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Court upholds Sturgis’ conviction for murder of son

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St. Joseph County resident Jerry L. Sturgis Sr. lost his appeal before the Indiana Court of Appeals Thursday that challenged convictions stemming from the beatings and abuse of three of his children, leading to the death of his 10-year-old son in 2011.

In Terry L. Sturgis, Sr. v. State of Indiana,  71A03-1207-CR-330, Sturgis argued that the trial court abused its discretion in limiting his cross-examination of one of his sons at his trial, that the evidence couldn’t support his murder conviction, and double jeopardy required reversal of some convictions.

Sturgis was charged with numerous counts as a result of the malicious and severe beatings of his children, including murder and battery. Some of the battery charges were related to Sturgis hitting the children with a hot iron, others for striking them with a rod. He beat his 10-year-old son so severely that he died from blunt force trauma to the head.

The Court of Appeals found no limitation by the trial court regarding Sturgis’ cross-examination of his third-oldest child at trial, and that he was, in fact, allowed to cross-examine the boy on whether the oldest child physically abused his siblings and asked the other boy to lie about it.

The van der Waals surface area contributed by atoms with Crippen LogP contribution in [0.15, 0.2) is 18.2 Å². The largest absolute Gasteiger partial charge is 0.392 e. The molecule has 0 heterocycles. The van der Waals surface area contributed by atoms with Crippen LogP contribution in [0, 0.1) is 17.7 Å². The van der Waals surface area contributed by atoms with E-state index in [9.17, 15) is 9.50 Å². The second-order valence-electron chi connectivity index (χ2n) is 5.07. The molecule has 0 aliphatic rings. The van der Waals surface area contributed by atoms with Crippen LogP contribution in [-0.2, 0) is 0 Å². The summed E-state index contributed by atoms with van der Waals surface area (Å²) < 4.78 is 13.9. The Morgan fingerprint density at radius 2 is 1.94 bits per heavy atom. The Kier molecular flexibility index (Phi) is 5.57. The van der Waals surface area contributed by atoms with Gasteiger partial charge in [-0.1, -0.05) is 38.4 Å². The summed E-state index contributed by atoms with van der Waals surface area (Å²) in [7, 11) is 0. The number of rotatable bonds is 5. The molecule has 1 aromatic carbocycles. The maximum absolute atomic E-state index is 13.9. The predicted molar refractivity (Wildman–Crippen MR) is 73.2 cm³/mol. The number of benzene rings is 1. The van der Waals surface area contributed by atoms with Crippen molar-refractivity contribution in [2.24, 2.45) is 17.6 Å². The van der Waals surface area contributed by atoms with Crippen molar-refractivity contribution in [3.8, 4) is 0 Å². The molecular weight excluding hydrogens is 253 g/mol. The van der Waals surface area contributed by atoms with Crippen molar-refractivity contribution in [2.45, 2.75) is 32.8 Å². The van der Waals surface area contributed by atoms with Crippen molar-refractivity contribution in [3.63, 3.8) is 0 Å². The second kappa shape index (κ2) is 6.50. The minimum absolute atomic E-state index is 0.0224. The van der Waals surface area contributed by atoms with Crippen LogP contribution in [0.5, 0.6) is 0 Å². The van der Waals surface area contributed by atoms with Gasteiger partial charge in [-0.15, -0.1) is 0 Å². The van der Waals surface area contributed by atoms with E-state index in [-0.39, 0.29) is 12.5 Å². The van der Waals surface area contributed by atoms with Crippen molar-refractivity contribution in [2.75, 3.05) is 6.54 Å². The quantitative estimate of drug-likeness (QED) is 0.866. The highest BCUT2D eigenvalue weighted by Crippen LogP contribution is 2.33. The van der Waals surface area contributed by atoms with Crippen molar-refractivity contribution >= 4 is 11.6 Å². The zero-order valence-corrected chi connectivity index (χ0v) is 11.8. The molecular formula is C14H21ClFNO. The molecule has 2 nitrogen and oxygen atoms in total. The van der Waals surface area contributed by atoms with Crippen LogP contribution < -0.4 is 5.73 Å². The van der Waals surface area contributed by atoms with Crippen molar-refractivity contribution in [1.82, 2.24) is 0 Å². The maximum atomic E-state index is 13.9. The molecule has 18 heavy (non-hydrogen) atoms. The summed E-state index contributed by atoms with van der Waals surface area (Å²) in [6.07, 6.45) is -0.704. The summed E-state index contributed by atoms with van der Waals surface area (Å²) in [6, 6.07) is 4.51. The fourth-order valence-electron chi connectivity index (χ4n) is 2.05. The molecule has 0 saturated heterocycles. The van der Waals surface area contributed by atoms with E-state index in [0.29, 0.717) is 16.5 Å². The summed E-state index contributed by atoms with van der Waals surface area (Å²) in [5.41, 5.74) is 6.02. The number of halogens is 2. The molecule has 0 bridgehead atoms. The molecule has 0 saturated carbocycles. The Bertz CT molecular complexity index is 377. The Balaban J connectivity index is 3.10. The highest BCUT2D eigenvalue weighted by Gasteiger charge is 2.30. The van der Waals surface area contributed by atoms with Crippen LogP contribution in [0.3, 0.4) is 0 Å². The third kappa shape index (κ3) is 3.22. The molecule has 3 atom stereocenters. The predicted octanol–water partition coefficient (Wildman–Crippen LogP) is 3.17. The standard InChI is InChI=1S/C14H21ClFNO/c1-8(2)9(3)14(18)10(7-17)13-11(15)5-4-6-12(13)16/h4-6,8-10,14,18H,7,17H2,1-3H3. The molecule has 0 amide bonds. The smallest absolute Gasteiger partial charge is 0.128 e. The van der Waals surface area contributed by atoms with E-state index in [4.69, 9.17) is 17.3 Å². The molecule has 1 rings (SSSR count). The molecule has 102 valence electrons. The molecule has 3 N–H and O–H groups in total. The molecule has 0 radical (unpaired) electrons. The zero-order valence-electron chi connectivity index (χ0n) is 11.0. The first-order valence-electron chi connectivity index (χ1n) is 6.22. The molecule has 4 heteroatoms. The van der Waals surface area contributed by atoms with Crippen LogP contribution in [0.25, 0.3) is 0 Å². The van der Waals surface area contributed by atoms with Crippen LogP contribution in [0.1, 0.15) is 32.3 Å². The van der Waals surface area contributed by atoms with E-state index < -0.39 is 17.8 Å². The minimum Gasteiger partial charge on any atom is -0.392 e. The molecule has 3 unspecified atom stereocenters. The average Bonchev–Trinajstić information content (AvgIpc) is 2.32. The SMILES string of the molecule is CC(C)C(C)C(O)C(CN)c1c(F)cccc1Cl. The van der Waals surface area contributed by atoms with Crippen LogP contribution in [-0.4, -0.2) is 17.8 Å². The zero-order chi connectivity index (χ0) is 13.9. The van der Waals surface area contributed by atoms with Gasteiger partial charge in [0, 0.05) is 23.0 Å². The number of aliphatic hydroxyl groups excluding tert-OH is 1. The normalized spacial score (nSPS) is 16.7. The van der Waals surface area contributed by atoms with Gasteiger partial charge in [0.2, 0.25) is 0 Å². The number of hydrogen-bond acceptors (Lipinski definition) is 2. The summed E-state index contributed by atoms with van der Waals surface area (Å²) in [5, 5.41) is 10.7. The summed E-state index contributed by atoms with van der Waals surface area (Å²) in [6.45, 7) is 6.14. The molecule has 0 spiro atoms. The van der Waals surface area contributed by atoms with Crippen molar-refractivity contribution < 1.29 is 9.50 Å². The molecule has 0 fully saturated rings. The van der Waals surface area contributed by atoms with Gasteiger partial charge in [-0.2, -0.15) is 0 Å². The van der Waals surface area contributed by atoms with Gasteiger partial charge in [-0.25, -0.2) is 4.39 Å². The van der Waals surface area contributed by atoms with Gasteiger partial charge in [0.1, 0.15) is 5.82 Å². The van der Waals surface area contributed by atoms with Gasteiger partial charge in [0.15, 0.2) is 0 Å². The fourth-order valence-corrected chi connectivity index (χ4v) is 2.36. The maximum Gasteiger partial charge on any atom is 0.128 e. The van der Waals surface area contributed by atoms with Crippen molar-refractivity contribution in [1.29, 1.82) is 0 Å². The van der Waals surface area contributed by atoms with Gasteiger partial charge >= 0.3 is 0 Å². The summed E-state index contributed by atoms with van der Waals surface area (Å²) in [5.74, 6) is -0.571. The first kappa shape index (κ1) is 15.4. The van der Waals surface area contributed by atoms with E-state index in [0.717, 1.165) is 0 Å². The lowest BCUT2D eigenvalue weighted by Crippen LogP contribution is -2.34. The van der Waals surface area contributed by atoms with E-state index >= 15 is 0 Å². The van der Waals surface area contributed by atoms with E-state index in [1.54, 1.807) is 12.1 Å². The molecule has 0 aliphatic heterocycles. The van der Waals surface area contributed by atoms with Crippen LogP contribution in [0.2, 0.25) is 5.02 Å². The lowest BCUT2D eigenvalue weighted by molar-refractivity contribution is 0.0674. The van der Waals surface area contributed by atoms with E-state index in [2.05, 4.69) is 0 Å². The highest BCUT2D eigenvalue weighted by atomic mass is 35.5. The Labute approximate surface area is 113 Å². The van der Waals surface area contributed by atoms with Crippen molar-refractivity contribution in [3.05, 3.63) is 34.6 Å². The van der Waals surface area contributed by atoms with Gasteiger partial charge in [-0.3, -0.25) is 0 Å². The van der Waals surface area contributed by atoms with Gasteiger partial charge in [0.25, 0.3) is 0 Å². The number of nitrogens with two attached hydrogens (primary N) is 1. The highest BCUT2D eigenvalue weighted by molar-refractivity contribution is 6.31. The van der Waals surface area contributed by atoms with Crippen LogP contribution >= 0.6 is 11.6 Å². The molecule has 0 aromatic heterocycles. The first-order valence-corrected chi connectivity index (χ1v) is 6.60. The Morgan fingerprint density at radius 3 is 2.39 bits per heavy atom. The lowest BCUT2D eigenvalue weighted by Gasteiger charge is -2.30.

There is more than enough evidence from which a reasonable trier of fact could have determined that beatings by Sturgis caused his 10-year-old son’s death and that Sturgis knowingly killed the boy, Senior Judge Betty Barteau wrote.

Finally, the appeals court found no double jeopardy violations under the Indiana Constitution.

 

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  1. Paul Ogden doing a fine job of remembering his peer Gary Welsh with the post below and a call for an Indy gettogether to celebrate Gary .... http://www.ogdenonpolitics.com/2016/05/indiana-loses-citizen-journalist-giant.html Castaways of Indiana, unite!

  2. It's unfortunate that someone has attempted to hijack the comments to promote his own business. This is not an article discussing the means of preserving the record; no matter how it's accomplished, ethics and impartiality are paramount concerns. When a party to litigation contracts directly with a reporting firm, it creates, at the very least, the appearance of a conflict of interest. Court reporters, attorneys and judges are officers of the court and must abide by court rules as well as state and federal laws. Parties to litigation have no such ethical responsibilities. Would we accept insurance companies contracting with judges? This practice effectively shifts costs to the party who can least afford it while reducing costs for the party with the most resources. The success of our justice system depends on equal access for all, not just for those who have the deepest pockets.

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